Unfortunately, I went on Sunday, a scorching, sultry, humid day to which only small children seemed oblivious as they ran about thrilled at the sights, smells, and sounds around them. However, many of the animals had sense enough to avoid their outdoor quarters, preferring instead the cooler indoors. The few animals outside were motionless and resting in wet areas or buckets watered for their comfort. Some sat placidly underneath shaded foliage.
The ride to Brookfield was uneventful. Even thought it was hot, I remain comfortable in my head-to-toe gear. I wore a short mesh jacket and lightweight textile over pants. Amazingly, my tall Sidi boots were not noticeably hot. I saw other bikers out. I don’t buy it that riding without gear keeps them cooler. Certainly, their skin must be hot as the sun beats down on them. Without protection, the skin is a huge target not just for sunburn but…road rash in the event of an accident.
After parking the bike, I removed my gear and immediately I noticed my skin heating up and I wished for more riding. As long as I’m riding, I’m fine; it’s when I stop that I am aware of the heat.
BZ offered an opportunity to test drive a new camera lens, a 70-300 mm Nikkor zoom that seems to be a comfortable handheld lens. Still, I probably should have waited for a cooler day when the animals would surely have been more active and visible.
The return trip had me to thinking about some road challenges and situations that are beyond my control. I’ve written about this before but some of them bear repeating. I can be the best, most safety conscious rider in existence, aware of all the risk involved in riding a motorcycle, riding always with my head in the ride and still encounter road and people challenges that can end my life. For me, donning gear is a necessary part of my riding. Always wearing gear, always having to take the time to put it on reminds me to “get” my head and body prepared for the ride. Just as checking out the bike is a ritual that reminds me to stay abreast of what needs to be tightened, inflated, filled, etc. Jumping on the bike, pressing the starter button and taking off is way too easy. I’ve watched people do just that. Hop on, start ‘er up and take off while I’m still hooking up and snapping gear, positioning my helmet, pulling on my gloves (there are people who ride gloveless) and hiking up the pants so that my leg movement is not obstructed in any way. As I go through these rituals, my mind considers the risks I’m about to accept. Rather than make me fearful, it makes me confident that I’m doing all that I can to stay safe.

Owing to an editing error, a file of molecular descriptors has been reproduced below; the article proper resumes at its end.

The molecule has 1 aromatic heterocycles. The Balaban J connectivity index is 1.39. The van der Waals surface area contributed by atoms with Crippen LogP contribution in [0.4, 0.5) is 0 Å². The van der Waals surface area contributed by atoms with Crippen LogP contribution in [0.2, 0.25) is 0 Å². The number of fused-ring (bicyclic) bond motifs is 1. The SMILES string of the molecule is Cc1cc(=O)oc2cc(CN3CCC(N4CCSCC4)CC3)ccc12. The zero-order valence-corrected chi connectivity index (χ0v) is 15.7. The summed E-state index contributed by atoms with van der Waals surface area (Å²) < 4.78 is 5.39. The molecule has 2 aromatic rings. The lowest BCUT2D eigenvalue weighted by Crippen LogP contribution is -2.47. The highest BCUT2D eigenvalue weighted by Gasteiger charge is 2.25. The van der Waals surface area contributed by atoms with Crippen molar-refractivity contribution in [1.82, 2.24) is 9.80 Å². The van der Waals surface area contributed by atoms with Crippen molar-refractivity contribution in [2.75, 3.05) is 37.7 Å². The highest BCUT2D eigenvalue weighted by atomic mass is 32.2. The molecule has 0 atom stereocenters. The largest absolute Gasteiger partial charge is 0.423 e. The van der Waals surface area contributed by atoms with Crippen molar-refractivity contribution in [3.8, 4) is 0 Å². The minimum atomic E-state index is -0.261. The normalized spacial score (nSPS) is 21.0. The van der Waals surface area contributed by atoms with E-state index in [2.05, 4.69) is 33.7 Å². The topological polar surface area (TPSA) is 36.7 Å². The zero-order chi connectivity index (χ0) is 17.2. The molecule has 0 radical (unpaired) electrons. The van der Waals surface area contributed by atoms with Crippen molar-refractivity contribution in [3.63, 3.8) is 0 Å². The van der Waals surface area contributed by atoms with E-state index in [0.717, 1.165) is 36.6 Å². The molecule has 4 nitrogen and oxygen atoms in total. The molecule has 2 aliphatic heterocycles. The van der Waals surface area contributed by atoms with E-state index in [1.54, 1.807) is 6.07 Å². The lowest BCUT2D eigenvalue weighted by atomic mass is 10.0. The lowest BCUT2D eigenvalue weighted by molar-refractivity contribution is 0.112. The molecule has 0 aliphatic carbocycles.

As I’m riding, I do a lot of self-talking. I see a driver and I say, “What is s/he planning to do, does s/he see me? As many other rides have said, “I ride as if I’m invisible.” I never assume anyone sees me. And never do I take for granted that someone will obey the traffic laws. Never do I ride through an intersection without covering the brakes and slowing down some. I trust only that someone will behave badly and I should ride prepared. Amazingly, doing so does not detract from the joy of motorcycling. After awhile, the scanning for dangers and hyper vigilance become second nature.
On the return trip, I saw what has unfortunately become normal bad driving behavior: people talking on cell phones, eating and/or drinking, anti-signal lane changers, lane straddlers, tailgaters and the ubiquitous left turner, who even when the turn is not completed, often sticks the car out so far in the turn lane that an accident could still happen. I try to stay away from such drivers. It requires an acute surveillance and solid ride skills that become mandatory to stay safe. A couple of days ago, I found myself next to a woman who had a newspaper folder over her steering wheel. I call that deadly multitasking!
Sunday, thought blistering, turned out to be a great day for Interstate riding because the breeze brushing through the mesh jacket was enough to keep me cool and focused. I enjoyed riding along at 55 mph--ok, I did more than 55mph but only to keep up with the flow of traffic, Officer.